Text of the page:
A close look at the background to this photo, uncovers some interesting information. The building in the background has a number of signs on it. One refers to 'Yorkshire Towns' (another clue to the photograph's location perhaps?), the other seems to be advertising a garage, or service agent, for "Lancia - Straker Squire - Swift - AC" cars. The shop below however is a tobacconist & confectioner.
Update #2. Chris contacted me in 2011 with some further information on this char-a-banc operator, and the location of this photograph (thanks Chris):
"I have recently been investigating Robinson's "All-Weather Coaches" of Scarborough following the purchase of a 1920's tour guide of Scarbro' Castle which Robinsons advertised in, and can give you some additional information reference the photograph you have featured. The location is outside of the Bedford Hotel in the Crescent in Scarborough Town Centre, just round the corner from the Brunswick Shopping Centre and is still in existence today, and is known locally as Scholars Bar. I think that it was the starting point for a number of Robinsons specialist tours."
"The head office of Robinson's was actually based at the Railway Station and I have a copy of an original early photo which shows the sign on the left as promoting Robinsons "White Lounge" Tours. The photo of the railway station in 1920 in the tour guide shows the front of the station full of white charabancs."

3. Picnic stop at the side of a road.

Third photo in this collection, shows the passengers taking a break from their charabanc ride, enjoying a cup of tea and a picnic at the side of a country road. I don't know where this photo was taken, but I suspect not in the UK. In the background, tending to the food, is a young chap in uniform - perhaps he is the driver cum brew maker?? although if a driver, shouldn't he be wearing a cap?
Picnic stop

4. A fully loaded Crossley charabanc in the 1920s.

Les kindly sent this picture over, it shows what could well be an ex-military vehicle converted to passenger-carrying duties: "Rare view of a Crossley charabanc in the 1920s, its possible that this is a conversion from a ex-RAF tender - looking at that lot it could be the local pub outing!". A page of vintage Crossley charabanc photos can be viewed here.
Crossley charabanc

5. A smaller 1920s charabanc loaded with passengers.

The following two photos appear elsewhere on oldclassiccar, but warrant a mention here too. This view shows a smart chara, much smaller than those shown above, with a full load of passengers on board. Interestingly it has fairly lightweight looking spoked wheels to the front, with heavier solid iron rims (with knock-ons???) to the rear.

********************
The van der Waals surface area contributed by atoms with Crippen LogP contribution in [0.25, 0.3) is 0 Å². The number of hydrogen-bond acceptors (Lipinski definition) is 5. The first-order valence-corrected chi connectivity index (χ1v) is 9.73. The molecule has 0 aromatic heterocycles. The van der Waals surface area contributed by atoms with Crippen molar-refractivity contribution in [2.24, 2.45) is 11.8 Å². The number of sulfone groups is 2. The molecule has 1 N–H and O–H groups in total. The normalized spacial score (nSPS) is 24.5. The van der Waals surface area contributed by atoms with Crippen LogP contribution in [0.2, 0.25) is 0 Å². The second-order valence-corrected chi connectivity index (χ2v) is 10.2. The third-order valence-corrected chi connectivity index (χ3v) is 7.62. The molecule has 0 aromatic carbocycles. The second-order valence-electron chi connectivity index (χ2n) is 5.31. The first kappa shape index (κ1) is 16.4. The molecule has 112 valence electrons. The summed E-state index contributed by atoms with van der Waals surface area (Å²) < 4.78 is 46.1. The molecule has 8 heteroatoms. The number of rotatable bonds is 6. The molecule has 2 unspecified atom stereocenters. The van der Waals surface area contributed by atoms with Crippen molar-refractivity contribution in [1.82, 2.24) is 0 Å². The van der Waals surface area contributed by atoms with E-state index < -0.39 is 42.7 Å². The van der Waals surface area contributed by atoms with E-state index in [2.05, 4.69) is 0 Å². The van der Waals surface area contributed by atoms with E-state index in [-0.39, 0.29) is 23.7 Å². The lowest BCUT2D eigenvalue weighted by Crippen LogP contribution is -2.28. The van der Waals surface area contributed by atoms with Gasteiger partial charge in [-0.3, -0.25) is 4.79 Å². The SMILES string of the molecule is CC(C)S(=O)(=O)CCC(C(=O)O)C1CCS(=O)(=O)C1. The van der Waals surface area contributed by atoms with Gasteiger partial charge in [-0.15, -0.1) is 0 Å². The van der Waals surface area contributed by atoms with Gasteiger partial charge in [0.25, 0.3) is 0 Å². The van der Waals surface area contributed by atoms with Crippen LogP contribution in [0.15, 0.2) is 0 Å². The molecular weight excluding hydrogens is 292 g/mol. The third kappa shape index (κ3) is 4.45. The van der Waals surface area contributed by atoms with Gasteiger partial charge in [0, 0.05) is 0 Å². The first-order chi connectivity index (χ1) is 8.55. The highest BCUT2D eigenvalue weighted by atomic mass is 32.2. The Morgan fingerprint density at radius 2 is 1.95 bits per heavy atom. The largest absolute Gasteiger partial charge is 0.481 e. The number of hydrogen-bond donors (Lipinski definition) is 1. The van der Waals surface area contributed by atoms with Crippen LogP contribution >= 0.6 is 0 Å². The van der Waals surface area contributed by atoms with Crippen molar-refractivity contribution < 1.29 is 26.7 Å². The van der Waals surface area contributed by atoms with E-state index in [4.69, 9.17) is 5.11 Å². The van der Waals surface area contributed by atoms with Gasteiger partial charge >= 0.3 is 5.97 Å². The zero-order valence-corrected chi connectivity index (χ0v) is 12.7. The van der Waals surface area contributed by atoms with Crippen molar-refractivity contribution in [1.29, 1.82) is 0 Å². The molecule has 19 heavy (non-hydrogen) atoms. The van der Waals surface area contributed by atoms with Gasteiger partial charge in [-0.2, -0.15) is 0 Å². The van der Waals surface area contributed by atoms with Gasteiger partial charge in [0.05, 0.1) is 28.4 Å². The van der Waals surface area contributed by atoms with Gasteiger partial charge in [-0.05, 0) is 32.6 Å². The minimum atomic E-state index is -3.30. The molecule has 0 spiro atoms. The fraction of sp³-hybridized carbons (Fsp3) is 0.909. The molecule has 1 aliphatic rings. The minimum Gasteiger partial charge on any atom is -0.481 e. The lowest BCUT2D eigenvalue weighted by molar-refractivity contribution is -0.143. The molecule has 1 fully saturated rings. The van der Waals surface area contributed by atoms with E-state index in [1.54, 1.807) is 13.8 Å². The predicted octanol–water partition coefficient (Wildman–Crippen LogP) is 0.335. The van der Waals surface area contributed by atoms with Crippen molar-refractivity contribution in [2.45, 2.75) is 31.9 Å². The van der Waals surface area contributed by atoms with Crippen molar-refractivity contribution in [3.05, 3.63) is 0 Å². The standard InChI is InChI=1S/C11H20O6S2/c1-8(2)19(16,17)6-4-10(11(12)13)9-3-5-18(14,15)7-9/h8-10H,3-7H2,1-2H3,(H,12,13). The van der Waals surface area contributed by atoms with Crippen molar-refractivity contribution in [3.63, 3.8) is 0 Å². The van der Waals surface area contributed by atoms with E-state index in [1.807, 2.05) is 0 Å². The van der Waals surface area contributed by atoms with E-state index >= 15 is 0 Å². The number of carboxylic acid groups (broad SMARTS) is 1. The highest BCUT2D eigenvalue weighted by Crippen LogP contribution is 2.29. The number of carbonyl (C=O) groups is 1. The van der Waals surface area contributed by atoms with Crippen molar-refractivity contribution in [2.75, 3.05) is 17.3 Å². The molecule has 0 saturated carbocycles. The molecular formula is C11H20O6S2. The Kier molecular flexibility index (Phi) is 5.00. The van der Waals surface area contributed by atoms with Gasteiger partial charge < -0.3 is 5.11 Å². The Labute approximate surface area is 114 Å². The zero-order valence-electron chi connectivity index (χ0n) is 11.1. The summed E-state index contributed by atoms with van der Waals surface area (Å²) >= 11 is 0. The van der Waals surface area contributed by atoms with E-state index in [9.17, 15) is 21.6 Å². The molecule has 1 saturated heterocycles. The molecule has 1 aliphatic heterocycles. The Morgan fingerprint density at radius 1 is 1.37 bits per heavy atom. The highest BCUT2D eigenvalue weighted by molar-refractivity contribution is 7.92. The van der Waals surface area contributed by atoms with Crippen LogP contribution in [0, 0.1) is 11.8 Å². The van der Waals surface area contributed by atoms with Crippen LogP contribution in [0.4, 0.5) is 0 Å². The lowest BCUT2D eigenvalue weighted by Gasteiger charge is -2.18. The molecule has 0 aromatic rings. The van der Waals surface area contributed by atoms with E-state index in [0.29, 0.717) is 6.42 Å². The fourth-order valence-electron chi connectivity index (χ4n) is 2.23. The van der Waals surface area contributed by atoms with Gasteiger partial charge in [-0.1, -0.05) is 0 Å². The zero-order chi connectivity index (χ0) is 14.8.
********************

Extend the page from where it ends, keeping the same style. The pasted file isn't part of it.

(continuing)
A 1920s charabanc parked at the roadside

6. A large vehicle, somewhere overseas.

Again this one remains a bit of a mystery, unless someone can shed light on the vehicle shown? These unidentified photos appear in the Mystery Cars photo section at oldclassiccar.
A very unusual looking chara

7. An interesting three axle charabanc.

Nel sent this latest photo over. It shows a three axle charabanc of impressive proportions, but does it ring a bell with anyone??
A large vintage char-a-banc

8. An unidentified char-a-banc in Paignton.

Phil & Lyn sent this next image over, in the hope that the fine - but un-liveried - char-a-banc in this family photo might be identified. The location was Paignton, in Devon, and the year 1925. Quite often photographs such as this focus on the cheery passengers sat in a char-a-banc, and the vehicle is secondary. As a result the key identifiers for the vehicle are out-of-shot, happily with this vehicle the front end is partially visible. Does anyone recognise the maker - I wonder if it could be a Napier?
(Please click the thumbnail to view full-size image.)
Devon coach ride
Another charabanc-specific item of interest on this site is an ancient illustrated invoice issued by a company that ran charabancs in the 1920s, from the Premier Garage in Marsden. A calendar, from Beacon Motor Coach Services in 1927, can be found here
Return to the old transport photos - Page 5, or visit this page to visit the second page of vintage charabancs.